Monday, December 10, 2007

Lecture on "Christology and Textual Transmission" in Norway

Yesterday evening I arrived here in Kristiansand in Norway. I am here as a guestlecturer as part of the Erasmus “Lifelong learning program” for exchange of teachers, staff and students and I will be teaching for two days at Ansgarskolen.

Today I taught on Paul’s theology in the Bachelor program. Tomorrow I will lecture for three hours on “Christology and Textual Transmission” in their master program for Biblical Studies, and among the texts I have read by way of preparation there is a particular article, “Christology and Textual Transmission: Reverential Alterations in the Synoptic Gospels” published in Novum Testamentum XXXV, 2 (1993) by a certain Peter M. Head (then London). Interestingly, this article came out the same year as Ehrman’s “Orthodox Corruption.”

I think the article is balanced and well written (some minor details need revision, e.g. the date for P72, on p. 113 “ca 200” which should rather be ca. 300).

In the conclusion of the article (pp. 128-29) the author says:
“It is noteworthy that in the scribal tradition this ‘adaptation’ [as observed in the article] is much more conservative than in the production of apocryphal gospels. The scribes were interested in ‘transmission’ of texts, rather than in the creation of new texts. Nevertheless the transmission of gospel texts should not be seen as a neutral activity. The scribe of the NT was a participant in the life of the church, and this life and faith clearly influenced the processs of transmission. . . . It is to their [the early scribes] credit that, with some exceptions, most of them withstood the temptation to ‘improve’ the Gospel texts. The ‘improvements’ examined here have not affected the general reliability of the transmission of the text in any significant matter; they do, however, point to the scribe’s involvement in his work as an act of devotion to the divine Christ.”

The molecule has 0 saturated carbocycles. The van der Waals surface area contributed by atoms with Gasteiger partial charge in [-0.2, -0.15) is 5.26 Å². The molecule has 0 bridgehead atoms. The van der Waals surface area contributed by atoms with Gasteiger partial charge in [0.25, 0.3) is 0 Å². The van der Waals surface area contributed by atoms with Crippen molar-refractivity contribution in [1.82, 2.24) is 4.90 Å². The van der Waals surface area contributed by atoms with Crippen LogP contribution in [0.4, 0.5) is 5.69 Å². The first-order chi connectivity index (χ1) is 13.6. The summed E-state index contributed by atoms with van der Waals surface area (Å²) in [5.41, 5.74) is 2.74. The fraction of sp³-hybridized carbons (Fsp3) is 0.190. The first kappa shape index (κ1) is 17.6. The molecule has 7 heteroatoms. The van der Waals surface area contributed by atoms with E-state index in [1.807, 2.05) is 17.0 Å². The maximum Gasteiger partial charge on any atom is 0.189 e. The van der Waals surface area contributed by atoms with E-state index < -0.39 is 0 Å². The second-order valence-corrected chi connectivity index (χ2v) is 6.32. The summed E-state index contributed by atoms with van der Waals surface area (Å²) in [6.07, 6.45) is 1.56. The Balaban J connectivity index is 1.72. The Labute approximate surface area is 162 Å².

Now, it would of course be interesting for me (and the readers) if the author could comment very briefly on how he regards this subject in general and his article in particular in retrospect after almost 15 years. Is there something he would modify, etc?


  1. This sounds like a fishing expedition.

  2. Yes, since I am in Norway, famous as they are mainly for two things, oil and fishing.

    In regard to the article, the issues have of course been brought up on the blog regularly, not least since Ehrman released his popular book on the subject. Personally I find myself in agreement with most of the contents of your article. Yes, I was perhaps "fishing"... This was probably one of your first publications? How did you become interested in the topic in the first place?

  3. I think that some parts of the article stand up pretty well. The historical survey at the start is pretty thorough; the section which discusses particular manuscripts could be up-dated (although I doubt there are any compelling examples some more have been proposed in the meantime); the broad survey of evidential material still stands.
    As regards the conclusion I confess that even when I wrote that paragraph I wasn't completely sure that all of it arose equally from the evidence surveyed.

    I actually got interested in the subject in connection with my PhD on the Synoptic Problem. In thinking about different approaches to christological development and synoptic relationships I was led into looking at the way in which christological factors related to scribal (/redactional) behaviour as a possible point of comparison.

  4. I caught the fish.

    My lectures went very well, and the students stayed for another 15 minutes discussion, and that is a good sign.

    Tonight I will have dinner with an OT professor who will come to our seminary in Spring, and another Swedish scholar who is here on a visit to lecture in a homiletics course.

  5. And what will you have for dinner?